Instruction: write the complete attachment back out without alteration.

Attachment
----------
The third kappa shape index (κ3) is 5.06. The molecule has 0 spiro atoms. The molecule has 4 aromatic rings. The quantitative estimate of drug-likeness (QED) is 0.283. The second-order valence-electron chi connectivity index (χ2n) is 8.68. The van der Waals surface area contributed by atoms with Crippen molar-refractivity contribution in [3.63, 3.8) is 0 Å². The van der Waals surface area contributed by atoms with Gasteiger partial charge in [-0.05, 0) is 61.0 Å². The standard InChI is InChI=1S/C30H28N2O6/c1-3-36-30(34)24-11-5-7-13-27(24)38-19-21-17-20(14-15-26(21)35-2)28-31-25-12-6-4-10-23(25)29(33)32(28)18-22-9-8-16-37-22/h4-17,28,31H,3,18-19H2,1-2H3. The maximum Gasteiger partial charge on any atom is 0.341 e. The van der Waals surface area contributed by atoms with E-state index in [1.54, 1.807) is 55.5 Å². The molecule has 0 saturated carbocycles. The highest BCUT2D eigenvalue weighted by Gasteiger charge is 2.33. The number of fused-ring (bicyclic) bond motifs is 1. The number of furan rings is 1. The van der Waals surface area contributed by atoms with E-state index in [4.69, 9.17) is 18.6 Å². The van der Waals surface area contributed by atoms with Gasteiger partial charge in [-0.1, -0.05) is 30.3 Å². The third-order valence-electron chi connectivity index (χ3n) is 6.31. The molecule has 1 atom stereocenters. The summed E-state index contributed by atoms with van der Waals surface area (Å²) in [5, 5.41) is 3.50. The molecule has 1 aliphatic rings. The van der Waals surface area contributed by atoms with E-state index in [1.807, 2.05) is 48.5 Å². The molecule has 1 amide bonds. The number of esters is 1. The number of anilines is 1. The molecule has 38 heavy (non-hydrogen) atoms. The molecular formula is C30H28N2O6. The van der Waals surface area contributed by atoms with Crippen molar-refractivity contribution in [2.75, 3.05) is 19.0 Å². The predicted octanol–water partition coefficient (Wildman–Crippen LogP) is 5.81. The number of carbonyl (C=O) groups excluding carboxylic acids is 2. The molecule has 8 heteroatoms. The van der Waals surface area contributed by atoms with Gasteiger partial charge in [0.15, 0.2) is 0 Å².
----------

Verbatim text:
The third kappa shape index (κ3) is 5.06. The molecule has 0 spiro atoms. The molecule has 4 aromatic rings. The quantitative estimate of drug-likeness (QED) is 0.283. The second-order valence-electron chi connectivity index (χ2n) is 8.68. The van der Waals surface area contributed by atoms with Crippen molar-refractivity contribution in [3.63, 3.8) is 0 Å². The van der Waals surface area contributed by atoms with Gasteiger partial charge in [-0.05, 0) is 61.0 Å². The standard InChI is InChI=1S/C30H28N2O6/c1-3-36-30(34)24-11-5-7-13-27(24)38-19-21-17-20(14-15-26(21)35-2)28-31-25-12-6-4-10-23(25)29(33)32(28)18-22-9-8-16-37-22/h4-17,28,31H,3,18-19H2,1-2H3. The maximum Gasteiger partial charge on any atom is 0.341 e. The van der Waals surface area contributed by atoms with E-state index in [1.54, 1.807) is 55.5 Å². The molecule has 0 saturated carbocycles. The highest BCUT2D eigenvalue weighted by Gasteiger charge is 2.33. The number of fused-ring (bicyclic) bond motifs is 1. The number of furan rings is 1. The van der Waals surface area contributed by atoms with E-state index in [4.69, 9.17) is 18.6 Å². The van der Waals surface area contributed by atoms with Gasteiger partial charge in [-0.1, -0.05) is 30.3 Å². The third-order valence-electron chi connectivity index (χ3n) is 6.31. The molecule has 1 atom stereocenters. The summed E-state index contributed by atoms with van der Waals surface area (Å²) in [5, 5.41) is 3.50. The molecule has 1 aliphatic rings. The van der Waals surface area contributed by atoms with E-state index in [1.807, 2.05) is 48.5 Å². The molecule has 1 amide bonds. The number of esters is 1. The number of anilines is 1. The molecule has 38 heavy (non-hydrogen) atoms. The molecular formula is C30H28N2O6. The van der Waals surface area contributed by atoms with Crippen molar-refractivity contribution in [2.75, 3.05) is 19.0 Å². The predicted octanol–water partition coefficient (Wildman–Crippen LogP) is 5.81. The number of carbonyl (C=O) groups excluding carboxylic acids is 2. The molecule has 8 heteroatoms. The van der Waals surface area contributed by atoms with Gasteiger partial charge in [0.15, 0.2) is 0 Å².